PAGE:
October is the gardener's reward for toughing out a long, grueling summer of coaxing plants to thrive.
Alternative vegetable gardening, a tribute to former U.S. Rep. Gabrielle Giffords, and gardening classes are among the features of three tours in the next two weekends.
Luis and Maria Gutierrez were so inspired by their 2004 trip to the Our Lady of Lourdes grotto in France that they built their own version in their front yard.
If your garden looks more like a zoo - caged plants or fenced landscapes to keep critters from eating them - there are a few strategies you can try to keep hungry mammals at bay without ruining the view.
Expand your potting repertoire by creating a landscape in a container.
With prime planting season coming up, three garden tours in Southern Arizona next weekend offer plenty of ideas.
If you're looking for a simple gardening project for the upcoming three-day holiday, put in plants that will attract butterflies.
Transplanted and new gardeners hear the mantra pretty early: Gardening in Tucson is different.
When Matthew Johnson talks about legumes at this week's monthly meeting of The Gardeners of Tucson, he won't focus on lentils, beans, peas or other veggie-garden crops.
Nursery owner Greg Starr sees two kinds of plant lovers. One enjoys cactus and succulents. The other fills the garden with leafy plants.
Even if your tomato plant looks droopy, leggy and flowerless, you might want to hang on to it for a little while longer for a fall crop.
Planting at this time of year may be tough on you, but it's the perfect season for heat-loving species to get in the ground and grow.
How much rainwater have you kept in your yard so far this season? It's not too late to start harvesting it.
With the monsoon season under way, the question for owners of potted cactus comes up: Water or don't water?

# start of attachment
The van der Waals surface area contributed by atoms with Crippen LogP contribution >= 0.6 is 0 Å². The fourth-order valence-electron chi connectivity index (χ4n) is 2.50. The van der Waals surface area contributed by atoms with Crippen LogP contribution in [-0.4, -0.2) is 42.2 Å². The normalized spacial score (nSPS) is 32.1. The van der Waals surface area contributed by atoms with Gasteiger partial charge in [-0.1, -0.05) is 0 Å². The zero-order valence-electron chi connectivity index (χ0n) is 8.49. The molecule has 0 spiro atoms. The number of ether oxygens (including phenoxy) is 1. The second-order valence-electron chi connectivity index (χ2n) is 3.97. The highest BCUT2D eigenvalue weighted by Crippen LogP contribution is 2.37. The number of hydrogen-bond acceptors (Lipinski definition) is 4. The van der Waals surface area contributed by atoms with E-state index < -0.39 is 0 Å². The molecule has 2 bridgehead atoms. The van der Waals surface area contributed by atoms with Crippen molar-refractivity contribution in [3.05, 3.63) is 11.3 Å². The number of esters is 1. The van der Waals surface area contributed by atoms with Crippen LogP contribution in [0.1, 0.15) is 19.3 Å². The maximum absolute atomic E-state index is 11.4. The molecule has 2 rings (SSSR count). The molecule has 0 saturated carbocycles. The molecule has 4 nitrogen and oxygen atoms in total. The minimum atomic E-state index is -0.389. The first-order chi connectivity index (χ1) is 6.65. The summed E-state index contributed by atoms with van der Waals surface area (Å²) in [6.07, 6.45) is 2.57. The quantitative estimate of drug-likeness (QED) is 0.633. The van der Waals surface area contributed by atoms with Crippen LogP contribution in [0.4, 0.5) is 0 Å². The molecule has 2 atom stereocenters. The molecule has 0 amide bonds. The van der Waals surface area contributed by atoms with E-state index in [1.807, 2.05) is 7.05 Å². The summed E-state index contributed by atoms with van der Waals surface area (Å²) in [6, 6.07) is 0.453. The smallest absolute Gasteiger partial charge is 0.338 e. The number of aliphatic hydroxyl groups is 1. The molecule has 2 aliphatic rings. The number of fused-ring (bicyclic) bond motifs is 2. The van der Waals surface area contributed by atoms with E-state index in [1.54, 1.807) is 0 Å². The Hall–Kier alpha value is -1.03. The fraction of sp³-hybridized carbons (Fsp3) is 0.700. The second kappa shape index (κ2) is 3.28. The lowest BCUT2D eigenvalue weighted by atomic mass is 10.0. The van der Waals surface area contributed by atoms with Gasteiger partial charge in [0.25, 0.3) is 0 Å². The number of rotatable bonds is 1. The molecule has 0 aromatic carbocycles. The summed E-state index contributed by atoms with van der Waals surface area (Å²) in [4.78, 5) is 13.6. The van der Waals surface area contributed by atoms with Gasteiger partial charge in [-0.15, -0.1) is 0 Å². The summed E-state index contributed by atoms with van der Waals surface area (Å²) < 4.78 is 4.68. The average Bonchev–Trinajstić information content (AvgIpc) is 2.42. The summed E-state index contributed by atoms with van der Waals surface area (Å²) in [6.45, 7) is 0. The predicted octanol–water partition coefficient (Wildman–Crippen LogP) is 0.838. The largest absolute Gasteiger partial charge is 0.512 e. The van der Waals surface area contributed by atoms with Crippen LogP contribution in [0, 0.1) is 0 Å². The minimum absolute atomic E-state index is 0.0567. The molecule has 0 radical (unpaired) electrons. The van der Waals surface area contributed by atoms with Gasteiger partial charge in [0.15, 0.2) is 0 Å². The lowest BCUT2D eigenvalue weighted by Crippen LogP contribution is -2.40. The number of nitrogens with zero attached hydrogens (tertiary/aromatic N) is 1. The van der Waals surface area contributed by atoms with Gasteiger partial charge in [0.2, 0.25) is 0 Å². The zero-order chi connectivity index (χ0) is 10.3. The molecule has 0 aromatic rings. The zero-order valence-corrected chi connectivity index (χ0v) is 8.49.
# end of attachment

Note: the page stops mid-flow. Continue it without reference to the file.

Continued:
Plant collectors are a hardy breed of hobbyists. They face challenges unimportant to accumulators of inanimate objects that can go anywhere.
Nature has created some pretty weird cacti for our enjoyment. Add a bit of human intervention and the strangeness doubles.
Editor's note: This is the second in a two-part series on landscape designers' favorite underused plants.
Editor's note: This is the first of two parts on stories on landscape designers' favorite - and underused - plants. This week: pointy plants. Next week: Soft plants.
Author Sue Feyrer had gardeners in mind when she updated her book about flowers at Tohono Chul Park.
With Tucson's housing market showing signs of life, curb appeal is starting to get more attention.
Angelo Romeo's wife, Veronica, planted a lantana at their home several years ago.
Cardiologist Lee Goldberg was having a tough time getting a koi pond installed in his backyard.
Shrubs are workhorses in the landscape. They act as hedges or other visual barriers, stand on their own as specimen plants and accent sculptural species such as yuccas and agaves.
Time to think seriously about watering trees. May marks the beginning of the Tucson's official dry season. That means gardeners need to carefully watch their irrigation to make sure their plants get enough water.